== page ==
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Novel ELISA system for detection of N-ERC/mesothelin in the sera of mesothelioma patients


To whom correspondence should be addressed. E-mail: ohino@med.juntendo.ac.jp


We have developed a novel enzyme-linked immunosorbent assay (ELISA) system for the detection of N-ERC/mesothelin in the serum of mesothelioma patients and have begun to examine its clinical usefulness. N-ERC/mesothelin is a 31-kDa protein that forms the N-terminal fragment of the full-length 71-kDa ERC/mesothelin protein, and is physiologically secreted into the blood of mesothelioma patients where it can be detected using our sandwich ELISA containing two antibodies (rabbit polyclonal anti-ERC/mesothelin antibody-282 and mouse monoclonal antibody 7E7). Our ELISA system has thus far detected much higher serum levels of N-ERC/mesothelin in mesothelioma patients than in healthy controls or patients with other lung or pleural diseases. In conclusion, N-ERC/mesothelin is a promising candidate tumor marker for mesothelioma. (Cancer Sci 2006; 97: 928–932)

Mesothelioma is an aggressive tumor arising from serosal surfaces, such as the pleura and peritoneum. Its prognosis is dismal. Several recent studies have described safe utilization of aggressive multimodality therapy and have found evidence of the effectiveness of combination chemotherapy regimens using pemetrexed and cisplatin.(1–3) However, the prognosis after this type of therapy remains poor.

A study by Sugarbaker et al. reporting a 5-year survival of 40% for selected patients following trimodality therapy, which demonstrates that early diagnosis is vital for improving prognosis.(1) However, in light of the difficulty of making an early diagnosis of mesothelioma using current diagnostic imaging techniques, the identification of tumor makers for mesothelioma is needed urgently. While no reliable serum marker for mesothelioma has yet been found, Robinson et al. have recently proposed soluble mesothelin-related protein (SMRP) as a candidate.(4,5)

Previously, we discovered the renal carcinoma gene ERC, which we demonstrated was expressed highly in renal cancers in the Eker rat.(6) Furthermore, we subsequently confirmed that ERC is a homolog of the human mesothelin gene, a gene expressed strongly in normal mesothelial cells, mesotheliomas, non-mucinous ovarian carcinomas and pancreatic ductal adenocarcinomas.(7,8) The human mesothelin gene codes for several proteins. Its primary product is a 71-kDa precursor protein, which is cleaved physiologically by a furin-like protease into a 40-kDa C-terminal fragment that remains membrane-bound and a 31-kDa N-terminal fragment that is secreted into the blood.(9) The resultant C-terminal 40-kDa fragment is classified as a mesothelin, and its presence in the serum has been reported as a useful tumor marker in mesothelioma patients.(10) In contrast, the N-terminal 31-kDa fragment, which is a secreted protein and has been cloned as a megakaryocyte-potentiating factor, has not been reported as a useful tumor marker for mesothelioma or any other cancer. Consequently, we have focused on N-terminal 31-kDa fragment.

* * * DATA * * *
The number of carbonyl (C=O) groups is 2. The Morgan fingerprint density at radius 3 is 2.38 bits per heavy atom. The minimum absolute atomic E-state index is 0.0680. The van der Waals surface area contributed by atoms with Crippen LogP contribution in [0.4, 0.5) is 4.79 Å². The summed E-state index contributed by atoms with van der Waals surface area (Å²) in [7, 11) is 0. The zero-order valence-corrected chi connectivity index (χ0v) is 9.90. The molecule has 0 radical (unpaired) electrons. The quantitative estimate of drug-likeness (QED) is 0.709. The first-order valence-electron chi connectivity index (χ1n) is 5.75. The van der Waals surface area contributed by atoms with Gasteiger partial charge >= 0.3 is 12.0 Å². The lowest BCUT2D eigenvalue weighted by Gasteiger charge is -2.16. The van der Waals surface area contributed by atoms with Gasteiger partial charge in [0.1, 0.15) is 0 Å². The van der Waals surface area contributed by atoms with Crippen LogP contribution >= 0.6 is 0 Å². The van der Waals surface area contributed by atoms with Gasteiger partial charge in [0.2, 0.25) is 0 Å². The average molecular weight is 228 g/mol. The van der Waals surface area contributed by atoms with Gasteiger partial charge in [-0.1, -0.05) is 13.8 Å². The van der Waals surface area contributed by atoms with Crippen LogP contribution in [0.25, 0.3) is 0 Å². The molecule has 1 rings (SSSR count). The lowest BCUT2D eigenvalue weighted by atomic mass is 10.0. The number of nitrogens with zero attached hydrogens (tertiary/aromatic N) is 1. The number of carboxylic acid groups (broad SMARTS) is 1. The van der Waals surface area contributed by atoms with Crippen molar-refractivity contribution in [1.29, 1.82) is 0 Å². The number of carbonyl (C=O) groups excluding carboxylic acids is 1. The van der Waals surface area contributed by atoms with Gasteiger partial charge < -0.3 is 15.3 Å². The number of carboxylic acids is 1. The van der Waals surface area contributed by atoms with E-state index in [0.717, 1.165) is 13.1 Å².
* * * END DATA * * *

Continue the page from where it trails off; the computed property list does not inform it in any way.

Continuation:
In the present study, we report on our development of an original sandwich enzyme-linked immunosorbent assay (ELISA) system, utilizing specific antibodies that we prepared in our laboratory against the 31-kDa N-terminal fragment of ERC. We also present the results of our initial investigation into the usefulness of our assay. For the remainder of this paper, we will use the term ‘N-ERC/mesothelin’ for the N-terminal 31-kDa fragment detected by our sandwich ELISA system, and the term ‘C-ERC/mesothelin’ for the C-terminal protein fragment detected using our sandwich ELISA system with specific antibodies against the C-terminal fragment of the product of the ERC/mesothelin gene.

Materials and Methods

Preparation of anti ERC/mesothelin antibodies

Mouse monoclonal anti-ERC/mesothelin antibodies.  N-ERC/mesothelin, expressed in Escherichia coli as glutation S-transferase-tagged and histidine-tagged fusion proteins, was purified by chromatography on Glutathione Sepharose 4B beads (GE-Healthcare Bio-Sciences, Piscataway, NJ, USA) and Ni-NTA agarose (Qiagen GmbH, Hilden, Germany). The purified GST-tagged and histidine-tagged N-ERC/mesothelins were injected into mice. Splenocytes from the immunized mice were fused with myeloma cell line X63-Ag8.653. Using ELISA, the supernatants of the hybridoma cells were screened by their reactivity to the immunogen, and several positive clones were selected by the limiting dilution method. One clone, 7E7, was chosen for use in the present study.

Rabbit polyclonal anti-ERC/mesothelin antibodies.  Rabbits were immunized with the synthetic peptides RQPERTILRPRFRR and CPSGKKAREIDESLIFYKKWELEA, both of which were coupled with thyroglobulin. These peptide sequences corresponded to the regions R282 to R295 and C302 to A325 in the human ERC/mesothelin protein. The immunoglobulin (Ig) G fractions against these two peptide sequences were obtained from the sera of immunized rabbits using a column of antigen-coupled Activated Thiol Sepharose 4B beads (Amersham Biosciences). The resulting purified IgG were designated PoAb-282 and PoAb-5-1, respectively.